Monday, December 17, 2018

Smelling Christmas

More than a dozen Christmas carolers were gathered in the lobby of the Cumberland County Jail as I was leaving last week after conducting a Bible study. No one may go beyond the lobby without first passing through a metal detector and the Reverend Jeff McIlwain, the jail’s chaplain, was shepherding them through. All appeared to be about my age and were emptying their pockets of keys, coins, cell phones, and taking off belts with metal buckles. All were in good spirits.

Christmas carolers used to be a common this time of year and I have fond memories of joining with them and singing around my neighborhood every year. I don’t remember who organized it but we had little booklets with lyrics and notes for all the traditional, faith-based carols like “The First Noel”; “Oh Come All Ye Faithful” and many others. We’d stand in the snow outside each house and sing two or three before moving on to the next house where owners would appear in the window, smiling. We did the same thing in Lovell when the local UCC Church organized it. Houses are much scattered in Lovell and we were carted around on a hay-filled trailer pulled along slowly by a pickup truck.

I would be a good singer if it weren’t for my voice, and I mercifully allowed others to drown me out as we trekked around the neighborhood. It put me in the Christmas spirit and I was reminded at the jail how much I missed it. These days, however, it's mostly smells that bring Christmas memories back to me and balsam is one of them. My wife has been snipping branches from fir trees near our home, after which our grandchildren have been cutting the needles off with scissors and sewing them into little pillows. 

The smell of oil-based paint also reminds me of Christmas. That is probably unique to me but possibly shared by my surviving siblings because one year my mother and father decided to put the Christmas tree in our basement. Their idea was to watch us come down the stairs and look at our faces when we first saw our presents under the tree. That way they wouldn’t have to get up before dawn the way we kids always did. They put the basement off limits to all eight of us on Christmas morning until we had gone to Christmas mass and eaten breakfast. For weeks before the big day, my father spruced it up down there by painting the concrete walls and floor. The smell of oil-based paint is getting about as scarce as Christmas caroling these days, but when I occasionally get a whiff of it that Christmas memory still comes flooding back.

The smell of melting plastic does the same thing and here’s why: My mother disappointed us all one year when she brought home a box containing a reusable Christmas tree. It wasn’t even green; it was silvery. It had a central pole into which holes had been drilled and it was propped up on a stand. Into the holes, we inserted “branches” of graduated lengths — long ones around the bottom and progressively shorter ones going around up to the top. Branches were painted silver and adorned with tinsel. Beneath the tree and shining upward was an electric light focused through a rotating, four-colored wheel so the tree would change from red to green to blue to I-forget-what-color. After someone inserted a bulb with a higher wattage, the rotating plastic lenses slowly melted, hence the smell.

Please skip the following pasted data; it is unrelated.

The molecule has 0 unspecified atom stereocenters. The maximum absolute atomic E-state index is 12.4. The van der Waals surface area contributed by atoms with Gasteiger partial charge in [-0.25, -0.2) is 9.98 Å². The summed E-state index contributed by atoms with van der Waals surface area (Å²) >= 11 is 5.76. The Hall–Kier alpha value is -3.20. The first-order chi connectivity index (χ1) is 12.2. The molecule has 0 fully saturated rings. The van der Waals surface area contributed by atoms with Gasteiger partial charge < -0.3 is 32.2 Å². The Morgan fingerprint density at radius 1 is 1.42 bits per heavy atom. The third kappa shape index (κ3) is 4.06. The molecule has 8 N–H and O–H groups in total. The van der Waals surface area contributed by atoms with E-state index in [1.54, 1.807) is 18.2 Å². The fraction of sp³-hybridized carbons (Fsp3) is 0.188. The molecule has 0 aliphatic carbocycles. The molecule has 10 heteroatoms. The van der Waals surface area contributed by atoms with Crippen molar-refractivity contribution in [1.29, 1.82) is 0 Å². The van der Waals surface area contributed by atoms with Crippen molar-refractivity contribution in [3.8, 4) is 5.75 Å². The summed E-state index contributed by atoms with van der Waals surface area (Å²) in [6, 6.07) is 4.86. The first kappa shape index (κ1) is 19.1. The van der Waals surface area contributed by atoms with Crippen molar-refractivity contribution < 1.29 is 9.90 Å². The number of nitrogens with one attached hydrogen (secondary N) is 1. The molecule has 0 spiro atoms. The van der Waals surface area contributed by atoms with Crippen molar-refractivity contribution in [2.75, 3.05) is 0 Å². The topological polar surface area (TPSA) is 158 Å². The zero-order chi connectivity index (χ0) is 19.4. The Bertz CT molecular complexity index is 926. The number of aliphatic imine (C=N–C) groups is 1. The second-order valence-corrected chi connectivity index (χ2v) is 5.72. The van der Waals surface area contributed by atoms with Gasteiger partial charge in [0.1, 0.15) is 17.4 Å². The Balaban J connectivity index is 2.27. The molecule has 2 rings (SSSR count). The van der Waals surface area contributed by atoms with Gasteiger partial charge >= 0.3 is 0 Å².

I never thought it would happen but I gradually came to like that tree. I even preferred it to the real, balsam-fir trees most people had. On my paper route, I’d see traditional Christmas trees in every picture window of every house on Boisvert and Euclid Roads in our town of Tewksbury, Massachusetts. Returning home in the dark of late afternoon in time for supper, I admired the changing colors on the silver-tinseled branches of that fake tree in our picture window. And, it was easier to take down after New Year’s Day when everyone in the neighborhood took down their trees.

Many dragged their old trees down to the sand pit at the end of Euclid Road where we kids often played. During winters when there wasn’t enough snow on the nearby sledding hill we sometimes played hide-and-seek down there. My favorite hiding place was under a pile of those dried-up and discarded Christmas trees. No one could ever find me as I lay there enjoying the sweet fragrance of dried balsam. The needles smell different when they’re dry and that distinct smell — still pleasant — continues to remind me of good times playing with friends in that old sand pit.


Unknown said...

In Tamworth we have solved the problem about what to do with our old Christmas trees with an event every January called "Light the Night" . Everyone is invited to bring their unwanted trees to a pile of others at the Chocorua Dam Park and there is a conflagration enjoyed by everyone. We all go over to an open house at "The Farmstand Bed and Breakfast" and to a pot luck at nearby Runnells Hall. Merry Christmas Ann McGarity

cowboy ted said...

Jesus is the gift of Christmas, eternal life. John 3:16
Merry Christmas to all.

CaptDMO said...

I always get a head start on the smells of Christmas.
About the same time the storm windows replace the screens, out come the "door snakes".
These are fabric tubes filled with fir clippings to stop the drafts under the doors of this old house
Despite the fact that SOME of them obtained over the years look like a string of kittens, these snakes are MEANT to be kicked into place after closing a door, releasing a waft of Fir/Pine.
They seem to have a lifespan as potpourri though. After 15 years, some of them seem to do nothing anymore but block drafts from under the doors.

Jay said...

My father was a truck driver in Baltimore City and he bought a set of Lionel trains from one of his fellow drivers. Every Christmas he’d set those things up around the tree. Loved those trains. Wish I still had them now.